Letter: Jones Library Renovation Offers Sustainable Design

Jones Library Building Committee meeting

Architects rendering of the proposed renovated Jones Library. Finegold Alexander Architects. Photo: Jones Library

I am glad so many people in Amherst are thinking critically about building sustainability and about how the town should spend its energy and carbon “budget” to best fulfil our climate goals. The energy efficient, low-carbon Jones Library project is exactly where we should be spending those resources. 

As a historic preservationist by training and a sustainable design advocate by trade, I was glad to be a part of the Jones Library Sustainability Committee. My litmus test for the Jones Library project was threefold: Does the proposed design improve the energy efficiency of the building without compromising the historic portion? Do the energy efficiency improvements of the new addition outweigh the carbon “cost” of demolition? And does the design help the Town of Amherst meet its sustainability goals? The answer to all these questions is yes. 

By replacing the existing (leaky, inefficient) addition with a new high-performance structure, the overall energy efficiency of the Jones Library will improve by 60%. The new Library will have an EUI (Energy Use Intensity, a measure of energy use per square foot) of just 29 kBtu/sf/year, compared to the average 71.6 kBtu/sf/year for libraries nationwide. If we wanted to see comparable energy use improvements in the existing building, we’d need to undertake major work, like covering the existing stone walls with exterior insulation. This would drastically compromise the historic integrity of the original Library building—an outcome no one wants.

While these efficiency improvements are attractive, the Sustainability Committee wanted to make sure that the overall carbon impact of the project was positive- in other words, that the demolition and construction project would save more carbon than it emitted. The Sustainability Report put together by Finegold Alexander Architects shows that the overall carbon impact of the new Library would amount to 10,800 tonnes CO2eq over a projected 60-year span; this includes the carbon emissions associated with demolition and construction, and the carbon emitted during building operation (heating, cooling, electricity use, etc.). If left as it, the current Jones Library will emit 18,300 tonnes CO2eq over that same 60 years—without the improvements in service and community space the proposed project will bring.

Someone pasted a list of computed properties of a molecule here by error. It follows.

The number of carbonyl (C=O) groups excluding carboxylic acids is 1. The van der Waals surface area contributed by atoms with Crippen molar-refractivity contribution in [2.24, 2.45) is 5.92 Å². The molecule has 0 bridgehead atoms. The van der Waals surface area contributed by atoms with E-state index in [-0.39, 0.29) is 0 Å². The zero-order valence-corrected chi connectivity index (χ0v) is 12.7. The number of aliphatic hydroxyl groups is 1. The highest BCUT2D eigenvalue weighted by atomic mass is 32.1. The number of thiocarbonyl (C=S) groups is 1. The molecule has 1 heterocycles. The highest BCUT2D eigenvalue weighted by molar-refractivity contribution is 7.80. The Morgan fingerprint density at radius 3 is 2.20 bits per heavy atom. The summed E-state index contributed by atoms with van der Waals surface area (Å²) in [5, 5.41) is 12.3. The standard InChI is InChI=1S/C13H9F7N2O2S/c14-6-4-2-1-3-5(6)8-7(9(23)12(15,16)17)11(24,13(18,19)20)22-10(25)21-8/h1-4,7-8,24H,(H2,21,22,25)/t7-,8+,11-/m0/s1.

Critics of the project say that the “greenest” thing is to do nothing, to leave the building as it is. But we can’t do nothing. The Library heating and ventilation systems are at the end of their useful life and need to be replaced. Without substantial energy efficiency work to the current structure, the only feasible option would be to replace them with another gas boiler system- a course of action that directly contradicts the town’s goal to reduce fossil fuel use. We indeed cannot “kick the can down the road.” 

The project will reduce the town’s dependence on fossil fuels, lower the energy costs of the Library, and better provide for the needs of all the town’s residents. That in itself would be enough for me, but I am excited that this project can also provide a valuable example of sustainable historic preservation, an essential component of successful climate action over the next 50 years.

At this point in the climate crisis, there is nothing worse than a missed opportunity. We need to reduce our energy use and associated operational carbon NOW. We need to lead the way in showing how to reduce the embodied carbon of our buildings. The Jones Library renovation and expansion project is the way to do that for the Town of Amherst, today.  

Sara Draper

Sara Draper is director of the R.W. Kern Center at Hampshire College, a net-zero, low-carbon Living Building

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12 thoughts on “Letter: Jones Library Renovation Offers Sustainable Design

  1. Ms Draper,
    Would you please direct me to specifics regarding when and where and, more specifically, who you refer to when you state, “Critics of the project say that the “greenest” thing is to do nothing, to leave the building as it is.”
    As someone who has been involved in the Library “issue” since it was first discussed by the Director, over 5 years ago at Town Meeting, I have not heard or read that anyone made such a statement.
    I appreciate your professional expertise, and sustainability is indeed a concern of many. However, I do hope that you can appreciate other concerns critics have publicly expressed regarding the impacts the plan will have on who live here. Thank you.

    Rita Burke